Climate change will make the Arctic a new battleground. Here’s how America will fight
The Arctic is melting, so the U.S. is rolling up there with its guns and ammo.
U.S. Defense Secretary Chuck Hagel laid out the Pentagon’s first-ever Arctic strategy — a military strategy designed to keep the fast-melting region peaceful and clean as it is plundered by drillers and traversed by shippers. From his speech on Friday [PDF]:
Climate change is shifting the landscape in the Arctic more rapidly than anywhere else in the world. While the Arctic temperature rise is relatively small in absolute terms, its effects are significant – transforming what was a frozen desert into an evolving navigable ocean, giving rise to an unprecedented level of human activity. Traffic in the Northern Sea Route is reportedly expected to increase tenfold this year compared to last year. …
With Arctic sea routes starting to see more activities like tourism and commercial shipping, the risk of accidents increases. Migrating fish stocks will draw fishermen to new areas, challenging existing management plans. And while there will be more potential for tapping what may be as much as a quarter of the planet’s undiscovered oil and gas, a flood of interest in energy exploration has the potential to heighten tensions over other issues – even though most projected oil and gas reserves in the region are located within undisputed exclusive economic zones.
Despite potential challenges, these developments create the opportunity for nations to work together through coalitions of common interest, as both Arctic and non-Arctic nations begin to lay out their strategies and positions on the future of the region.
Here is our summary of Hagel’s eight-point strategy:
1. The U.S. will not allow anybody to even think about messing with us. “We will remain prepared to detect, deter, prevent and defeat threats,” Hagel said.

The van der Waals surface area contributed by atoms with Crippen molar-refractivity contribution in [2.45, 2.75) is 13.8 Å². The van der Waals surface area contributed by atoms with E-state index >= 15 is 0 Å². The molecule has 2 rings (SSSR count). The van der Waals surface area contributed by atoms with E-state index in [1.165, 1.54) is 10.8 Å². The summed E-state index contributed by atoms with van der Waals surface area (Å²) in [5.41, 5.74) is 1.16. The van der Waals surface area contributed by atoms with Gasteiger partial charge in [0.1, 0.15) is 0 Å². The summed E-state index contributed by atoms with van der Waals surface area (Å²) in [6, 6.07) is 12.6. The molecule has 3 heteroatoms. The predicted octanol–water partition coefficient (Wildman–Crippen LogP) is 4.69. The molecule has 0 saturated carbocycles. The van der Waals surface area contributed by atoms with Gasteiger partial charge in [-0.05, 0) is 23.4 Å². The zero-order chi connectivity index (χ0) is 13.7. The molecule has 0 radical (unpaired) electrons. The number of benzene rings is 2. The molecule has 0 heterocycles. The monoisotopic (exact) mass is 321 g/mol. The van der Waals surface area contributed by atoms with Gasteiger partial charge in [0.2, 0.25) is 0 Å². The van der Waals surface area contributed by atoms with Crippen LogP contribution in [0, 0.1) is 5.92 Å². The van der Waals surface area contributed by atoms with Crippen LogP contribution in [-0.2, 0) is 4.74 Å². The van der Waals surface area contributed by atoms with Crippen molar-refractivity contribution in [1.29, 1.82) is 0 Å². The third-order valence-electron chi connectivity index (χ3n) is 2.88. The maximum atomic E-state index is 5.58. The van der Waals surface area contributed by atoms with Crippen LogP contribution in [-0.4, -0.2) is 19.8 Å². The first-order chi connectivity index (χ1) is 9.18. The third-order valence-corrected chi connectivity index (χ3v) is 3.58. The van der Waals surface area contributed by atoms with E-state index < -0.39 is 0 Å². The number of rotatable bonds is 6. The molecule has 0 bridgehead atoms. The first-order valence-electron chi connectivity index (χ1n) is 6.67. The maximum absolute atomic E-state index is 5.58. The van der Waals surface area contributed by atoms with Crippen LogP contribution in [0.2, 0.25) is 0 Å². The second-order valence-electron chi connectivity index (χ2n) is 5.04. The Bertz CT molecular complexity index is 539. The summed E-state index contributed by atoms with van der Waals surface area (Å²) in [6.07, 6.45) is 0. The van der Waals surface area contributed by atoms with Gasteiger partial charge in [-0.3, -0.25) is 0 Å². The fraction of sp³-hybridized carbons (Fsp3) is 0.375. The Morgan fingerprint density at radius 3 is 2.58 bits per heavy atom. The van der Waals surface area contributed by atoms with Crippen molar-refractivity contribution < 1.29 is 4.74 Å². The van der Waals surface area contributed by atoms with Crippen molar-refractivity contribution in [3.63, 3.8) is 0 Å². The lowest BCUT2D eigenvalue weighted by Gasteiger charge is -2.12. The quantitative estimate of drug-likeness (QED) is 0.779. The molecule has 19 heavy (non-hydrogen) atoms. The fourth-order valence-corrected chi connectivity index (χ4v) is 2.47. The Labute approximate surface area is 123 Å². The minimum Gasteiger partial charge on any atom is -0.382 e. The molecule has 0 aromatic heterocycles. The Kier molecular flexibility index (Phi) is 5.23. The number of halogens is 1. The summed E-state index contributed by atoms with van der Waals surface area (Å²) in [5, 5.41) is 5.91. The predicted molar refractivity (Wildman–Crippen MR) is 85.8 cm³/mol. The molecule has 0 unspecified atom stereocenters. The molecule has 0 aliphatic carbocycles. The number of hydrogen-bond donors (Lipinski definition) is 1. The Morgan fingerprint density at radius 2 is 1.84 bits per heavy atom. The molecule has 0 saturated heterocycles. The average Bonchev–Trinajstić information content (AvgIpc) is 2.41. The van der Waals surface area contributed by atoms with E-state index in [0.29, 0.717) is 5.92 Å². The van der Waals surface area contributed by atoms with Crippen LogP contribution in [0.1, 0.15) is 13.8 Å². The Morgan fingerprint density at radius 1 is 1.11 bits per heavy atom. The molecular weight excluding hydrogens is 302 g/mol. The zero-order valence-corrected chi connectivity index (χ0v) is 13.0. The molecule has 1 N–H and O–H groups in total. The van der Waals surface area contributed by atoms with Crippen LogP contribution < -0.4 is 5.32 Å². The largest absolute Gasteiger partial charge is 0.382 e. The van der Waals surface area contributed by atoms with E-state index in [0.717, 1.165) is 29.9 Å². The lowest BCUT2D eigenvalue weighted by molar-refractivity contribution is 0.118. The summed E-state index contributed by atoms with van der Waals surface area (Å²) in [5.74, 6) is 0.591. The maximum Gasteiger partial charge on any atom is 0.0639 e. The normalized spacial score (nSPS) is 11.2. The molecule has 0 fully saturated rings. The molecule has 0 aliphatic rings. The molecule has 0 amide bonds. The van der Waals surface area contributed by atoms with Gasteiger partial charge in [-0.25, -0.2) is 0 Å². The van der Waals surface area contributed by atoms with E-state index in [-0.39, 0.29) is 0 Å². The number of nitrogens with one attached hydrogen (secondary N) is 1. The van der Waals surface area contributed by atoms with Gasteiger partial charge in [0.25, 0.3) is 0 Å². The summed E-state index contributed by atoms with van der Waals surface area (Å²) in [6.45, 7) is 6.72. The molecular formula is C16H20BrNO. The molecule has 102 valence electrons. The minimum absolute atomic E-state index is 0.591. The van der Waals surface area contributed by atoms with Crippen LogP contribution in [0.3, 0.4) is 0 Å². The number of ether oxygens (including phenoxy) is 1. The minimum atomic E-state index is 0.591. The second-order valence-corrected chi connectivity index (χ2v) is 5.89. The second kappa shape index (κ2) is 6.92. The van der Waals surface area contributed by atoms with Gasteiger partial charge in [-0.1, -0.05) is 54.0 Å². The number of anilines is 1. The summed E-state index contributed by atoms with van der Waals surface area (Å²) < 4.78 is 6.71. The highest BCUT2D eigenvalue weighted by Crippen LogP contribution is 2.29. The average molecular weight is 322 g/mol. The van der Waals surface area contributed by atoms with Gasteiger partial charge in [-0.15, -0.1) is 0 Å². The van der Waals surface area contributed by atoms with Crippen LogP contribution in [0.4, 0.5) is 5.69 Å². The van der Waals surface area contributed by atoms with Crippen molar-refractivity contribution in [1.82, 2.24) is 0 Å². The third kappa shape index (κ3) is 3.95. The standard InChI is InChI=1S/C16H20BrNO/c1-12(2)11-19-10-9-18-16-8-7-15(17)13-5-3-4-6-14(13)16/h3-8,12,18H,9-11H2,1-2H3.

2. The U.S., Alaska, and private industry will work together “to improve our understanding and awareness of the Arctic environment” — which provides the “first new frontier of nautical exploration since the days of Ericsson, Columbus, and Magellan.”
3. No pirates. “We will help preserve freedom of the seas throughout the region, to ensure that the Arctic Ocean will be as peacefully navigated as other oceans of the world.”
4. Boost infrastructure and military presence in the Arctic “at a pace consistent with changing conditions” and “balance potential Arctic investments with other national security priorities.”
5. Similar to No. 1, but with Russia and other partners. “We will enhance our cold-weather operational experience, and strengthen our military-to-military ties with other Arctic nations.”
6. Be better prepared to respond to disasters, both natural and those related to shipping, drilling and other human activities.
7. Protect the Arctic’s “environmental integrity.”
8. Support the development of the Arctic Council and other international organizations. “These engagements will help strengthen multilateral security cooperation throughout the region, which will ultimately help reduce the risk of conflict,” Hagel said.
“Throughout human history, mankind has raced to discover the next frontier,” Hagel said. “And time after time, discovery was swiftly followed by conflict. We cannot erase this history. But we can assure that history does not repeat itself in the Arctic.”